Sub Pop became famous as the breeding ground for the early-90s alt-rock revolution, home to the biggest bands of the grunge-era bands. Music changed fast, though, and Sub Pop struggled near the end of the decade to find their footing again, with WEA (Warner Elektra Atlantic) taking a substantial minority stake and making some cross-label promotional deals that didn’t seem like a bad idea, but didn’t really help Sub Pop’s long-term creative prospects. All that changed around the turn of the millennium, with a new generation of talent forging original and somehow familiar sounds. There have been many quality releases by the label since 2000, but these are some of the very best. I’ve combined multiple releases in some cases, and left off others when they didn’t quite hit the heights.
10. Band of Horses – Everything All The Time (2006) / Cease To Begin (2007)
A slightly more grounded My Morning Jacket or more spacey Built To Spill—either way, nothing to change the world, but really nice vibe-y, hook-filled, atmospheric rock songs with restrained country influences. Now doesn’t that sound good?
9. Twilight Singers – Dynamite Steps (2011)
Sub Pop released a couple of early Afghan Whigs records and this is singer Greg Dulli’s first time back with the label since then, and it is his best post-Whigs work. Alternately propelling and seething, these songs paint dusky scenery around Dulli’s soulful, unpredictable vocal.
8. Beach House – Teen Dream (2010)
Not precisely the sunny pop music that the name suggests, but not exactly dark, either. Maybe it’s the music of the summer twilight, lying near the fire after you’ve had a few, staring toward the fading ocean. Yes, that’s exactly it.
7. Hot Hot Heat – Make Up The Breakdown (2002)
Hot Hot Heat has the goods that many of their contemporary New Wave revivalists lack—rock, soul and melody. Only Franz Ferdinand could match them for style, energy and swagger.
6. Rogue Wave – Out Of The Shadow (2004)
They’ve released another record on Sub Pop since, and it’s quite good, but Out Of The Shadow has a meandering magic that can’t be matched.
5. Blitzen Trapper – Furr (2008)
If Neil Young was a young dude starting an indie rock band, and was listening to The White Album a lot, I imagine it would sound a good deal like this. This is far more unique that I just made it sound. I’m sorry. Check it out. (And check out the interview we did with Blitzen Trapper this week!)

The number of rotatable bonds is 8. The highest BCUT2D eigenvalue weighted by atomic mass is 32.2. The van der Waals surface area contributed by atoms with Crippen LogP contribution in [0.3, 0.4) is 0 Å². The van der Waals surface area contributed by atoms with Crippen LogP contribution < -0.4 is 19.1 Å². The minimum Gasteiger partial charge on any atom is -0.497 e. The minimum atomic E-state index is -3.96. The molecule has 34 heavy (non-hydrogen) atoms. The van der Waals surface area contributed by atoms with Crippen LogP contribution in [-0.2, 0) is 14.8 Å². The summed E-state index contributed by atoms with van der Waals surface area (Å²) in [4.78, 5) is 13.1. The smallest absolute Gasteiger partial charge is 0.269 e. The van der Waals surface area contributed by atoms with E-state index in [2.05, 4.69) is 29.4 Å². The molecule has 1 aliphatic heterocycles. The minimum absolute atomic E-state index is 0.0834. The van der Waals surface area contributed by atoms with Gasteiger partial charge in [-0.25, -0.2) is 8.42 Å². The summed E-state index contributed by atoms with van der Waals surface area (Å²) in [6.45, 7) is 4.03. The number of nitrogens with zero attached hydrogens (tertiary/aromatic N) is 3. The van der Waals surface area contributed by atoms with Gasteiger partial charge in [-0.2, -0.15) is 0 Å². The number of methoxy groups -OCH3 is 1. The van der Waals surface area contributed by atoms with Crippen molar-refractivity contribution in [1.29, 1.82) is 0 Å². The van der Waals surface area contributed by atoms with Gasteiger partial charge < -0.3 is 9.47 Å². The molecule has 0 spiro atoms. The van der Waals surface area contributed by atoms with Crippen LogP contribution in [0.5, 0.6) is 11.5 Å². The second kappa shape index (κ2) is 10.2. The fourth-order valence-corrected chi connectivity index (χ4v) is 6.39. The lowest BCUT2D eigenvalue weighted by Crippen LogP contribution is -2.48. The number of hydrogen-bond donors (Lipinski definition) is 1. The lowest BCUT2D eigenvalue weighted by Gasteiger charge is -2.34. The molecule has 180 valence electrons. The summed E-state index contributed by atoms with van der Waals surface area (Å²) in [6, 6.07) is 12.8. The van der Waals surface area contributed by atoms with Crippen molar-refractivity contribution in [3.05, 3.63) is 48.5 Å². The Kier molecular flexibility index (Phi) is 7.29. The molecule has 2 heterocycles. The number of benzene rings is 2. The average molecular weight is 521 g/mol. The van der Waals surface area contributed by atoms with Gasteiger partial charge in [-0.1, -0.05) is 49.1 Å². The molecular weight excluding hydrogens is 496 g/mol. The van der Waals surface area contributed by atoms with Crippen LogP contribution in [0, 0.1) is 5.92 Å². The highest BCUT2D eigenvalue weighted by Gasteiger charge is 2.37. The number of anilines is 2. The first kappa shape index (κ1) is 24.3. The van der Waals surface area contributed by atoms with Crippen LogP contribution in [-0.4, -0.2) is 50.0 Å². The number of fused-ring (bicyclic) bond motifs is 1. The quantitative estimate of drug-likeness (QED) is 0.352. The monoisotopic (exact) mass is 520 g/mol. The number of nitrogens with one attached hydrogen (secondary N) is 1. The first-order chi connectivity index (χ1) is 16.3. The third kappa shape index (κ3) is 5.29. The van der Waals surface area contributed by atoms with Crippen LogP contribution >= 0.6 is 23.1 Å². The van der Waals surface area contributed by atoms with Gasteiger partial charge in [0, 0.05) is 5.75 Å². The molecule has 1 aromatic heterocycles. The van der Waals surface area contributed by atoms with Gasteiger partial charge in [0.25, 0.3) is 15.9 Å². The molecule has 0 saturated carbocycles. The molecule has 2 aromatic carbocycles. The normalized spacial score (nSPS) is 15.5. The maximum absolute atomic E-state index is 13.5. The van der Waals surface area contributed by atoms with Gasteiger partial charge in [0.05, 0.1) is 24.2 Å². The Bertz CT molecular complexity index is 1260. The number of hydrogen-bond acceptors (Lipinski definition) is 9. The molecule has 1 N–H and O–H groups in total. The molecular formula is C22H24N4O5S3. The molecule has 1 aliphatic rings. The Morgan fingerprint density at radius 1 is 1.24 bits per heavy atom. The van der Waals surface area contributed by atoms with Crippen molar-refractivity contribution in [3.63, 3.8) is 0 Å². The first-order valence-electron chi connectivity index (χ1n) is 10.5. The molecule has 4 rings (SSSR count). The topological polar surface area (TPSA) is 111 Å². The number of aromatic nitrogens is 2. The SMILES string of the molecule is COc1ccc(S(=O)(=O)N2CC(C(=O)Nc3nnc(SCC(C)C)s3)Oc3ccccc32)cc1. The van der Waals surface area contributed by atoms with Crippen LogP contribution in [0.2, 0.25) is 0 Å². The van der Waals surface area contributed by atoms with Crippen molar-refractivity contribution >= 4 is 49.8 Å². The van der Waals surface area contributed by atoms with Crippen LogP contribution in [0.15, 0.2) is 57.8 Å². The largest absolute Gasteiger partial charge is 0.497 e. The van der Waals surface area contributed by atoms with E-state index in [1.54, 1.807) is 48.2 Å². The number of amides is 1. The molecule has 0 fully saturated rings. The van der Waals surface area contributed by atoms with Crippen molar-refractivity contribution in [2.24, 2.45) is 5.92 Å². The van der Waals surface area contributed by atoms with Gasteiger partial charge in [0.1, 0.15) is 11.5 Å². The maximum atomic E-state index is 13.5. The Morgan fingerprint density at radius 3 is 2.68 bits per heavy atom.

4. Eugene Mirman – En Garde, Society! (2006) / God Is a Twelve-Year-Old Boy With Asperger’s (2009)
Patton Oswalt – Werewolves And Lollipops (2007)
David Cross – Shut Up, You Fucking Baby (2002) / It’s Not Funny (2004)
Flight of the Conchords – S/T (2008)
This is a music blog, so I don’t want to fill it up with comedy albums, but the quality of these records is so high as to merit at least one spot. (Of course, Flight Of The Chonchords is mostly music…) Cross’ albums are particularly brilliant pieces that are so completely of their time—I don’t mean to say that they are dated, they just reflect the popular and political culture of the day in the way that the best comedy does. Shut Up, You Fucking Baby is the record I will always go back to for some of the best and somehow funniest reflections on what will certainly be remembered as the truly bonkers aftermath of 9/11, when the United States collectively lost our minds. Now back to the music:
3. Death Vessel – Stay Close (2005) / Nothing Is Precious Enough For Us (2008)
Providence’s Joel Thibodeau is Death Vessel. Moving away from the somewhat traditional bluegrass pop of his former band, String Builder, he recorded Stay Close, which was ultimately re-distributed by Sub Pop in advance of Nothing Is Precious Enough For Us. Thibodeau toured mostly solo in support of the latter, and his extra-high and clear voice is something to hear in any context, but the fully fleshed-out arrangements on these records bring the songs to lush realization.
2. Beachwood Sparks – Beachwood Sparks (2000) / Once We Were Trees (2001)
What a great band. The first record is more faithful to Parsons-era Byrds, and the songs are just fantastic, but the big bang (for my buck, anyway) happens with the spaced-out genius of Once We Were Trees.
1. The Shins – Oh, Inverted World (2001) / Chutes Too Narrow (2003) / Wincing The Night Away (2007)
“Oh, increased cash flow,” said Sub Pop VP Megan Jasper when recalling some of her label highlights. The Shins are the band that heralded the new era at the label, shooing away the post-grunge vulture-creditors and helping define a particular aesthetic that threads together many of their top acts. Each of these three releases is a beautiful listen, from spooky to bright to majestic, respectively.
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